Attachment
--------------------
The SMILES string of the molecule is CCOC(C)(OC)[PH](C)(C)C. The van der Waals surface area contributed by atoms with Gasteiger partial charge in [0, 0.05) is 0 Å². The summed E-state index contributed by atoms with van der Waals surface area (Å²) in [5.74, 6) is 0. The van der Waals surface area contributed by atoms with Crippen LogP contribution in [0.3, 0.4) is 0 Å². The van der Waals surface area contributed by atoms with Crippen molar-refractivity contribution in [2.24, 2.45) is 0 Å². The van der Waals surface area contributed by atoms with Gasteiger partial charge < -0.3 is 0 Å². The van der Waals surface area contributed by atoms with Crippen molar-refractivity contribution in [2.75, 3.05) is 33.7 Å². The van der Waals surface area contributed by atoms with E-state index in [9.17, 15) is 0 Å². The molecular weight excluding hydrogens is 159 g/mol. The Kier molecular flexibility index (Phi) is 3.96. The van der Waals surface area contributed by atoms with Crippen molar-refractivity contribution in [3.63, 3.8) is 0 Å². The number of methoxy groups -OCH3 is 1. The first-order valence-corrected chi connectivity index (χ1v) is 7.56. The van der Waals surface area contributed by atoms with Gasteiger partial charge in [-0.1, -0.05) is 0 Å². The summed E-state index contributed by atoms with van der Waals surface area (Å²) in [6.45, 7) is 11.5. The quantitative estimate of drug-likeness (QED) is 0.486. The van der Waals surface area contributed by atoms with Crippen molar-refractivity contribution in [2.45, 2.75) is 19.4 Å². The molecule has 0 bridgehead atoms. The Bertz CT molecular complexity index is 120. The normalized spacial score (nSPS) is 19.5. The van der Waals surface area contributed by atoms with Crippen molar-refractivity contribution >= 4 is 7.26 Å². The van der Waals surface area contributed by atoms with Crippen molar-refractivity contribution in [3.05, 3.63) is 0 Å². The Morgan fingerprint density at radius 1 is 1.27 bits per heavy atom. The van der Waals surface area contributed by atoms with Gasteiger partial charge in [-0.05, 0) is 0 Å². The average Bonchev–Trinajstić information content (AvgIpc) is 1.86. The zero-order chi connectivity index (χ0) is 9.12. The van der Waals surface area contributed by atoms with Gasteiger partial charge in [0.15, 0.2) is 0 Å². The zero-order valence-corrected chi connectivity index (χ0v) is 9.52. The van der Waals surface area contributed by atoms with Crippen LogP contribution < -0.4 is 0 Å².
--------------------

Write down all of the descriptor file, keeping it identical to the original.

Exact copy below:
The SMILES string of the molecule is CCOC(C)(OC)[PH](C)(C)C. The van der Waals surface area contributed by atoms with Gasteiger partial charge in [0, 0.05) is 0 Å². The summed E-state index contributed by atoms with van der Waals surface area (Å²) in [5.74, 6) is 0. The van der Waals surface area contributed by atoms with Crippen LogP contribution in [0.3, 0.4) is 0 Å². The van der Waals surface area contributed by atoms with Crippen molar-refractivity contribution in [2.24, 2.45) is 0 Å². The van der Waals surface area contributed by atoms with Gasteiger partial charge < -0.3 is 0 Å². The van der Waals surface area contributed by atoms with Crippen molar-refractivity contribution in [2.75, 3.05) is 33.7 Å². The van der Waals surface area contributed by atoms with E-state index in [9.17, 15) is 0 Å². The molecular weight excluding hydrogens is 159 g/mol. The Kier molecular flexibility index (Phi) is 3.96. The van der Waals surface area contributed by atoms with Crippen molar-refractivity contribution in [3.63, 3.8) is 0 Å². The number of methoxy groups -OCH3 is 1. The first-order valence-corrected chi connectivity index (χ1v) is 7.56. The van der Waals surface area contributed by atoms with Gasteiger partial charge in [-0.1, -0.05) is 0 Å². The summed E-state index contributed by atoms with van der Waals surface area (Å²) in [6.45, 7) is 11.5. The quantitative estimate of drug-likeness (QED) is 0.486. The van der Waals surface area contributed by atoms with Crippen molar-refractivity contribution in [2.45, 2.75) is 19.4 Å². The molecule has 0 bridgehead atoms. The Bertz CT molecular complexity index is 120. The normalized spacial score (nSPS) is 19.5. The van der Waals surface area contributed by atoms with Crippen molar-refractivity contribution >= 4 is 7.26 Å². The van der Waals surface area contributed by atoms with Crippen molar-refractivity contribution in [3.05, 3.63) is 0 Å². The Morgan fingerprint density at radius 1 is 1.27 bits per heavy atom. The van der Waals surface area contributed by atoms with Gasteiger partial charge in [-0.05, 0) is 0 Å². The average Bonchev–Trinajstić information content (AvgIpc) is 1.86. The zero-order chi connectivity index (χ0) is 9.12. The van der Waals surface area contributed by atoms with Gasteiger partial charge in [0.15, 0.2) is 0 Å². The zero-order valence-corrected chi connectivity index (χ0v) is 9.52. The van der Waals surface area contributed by atoms with Crippen LogP contribution < -0.4 is 0 Å².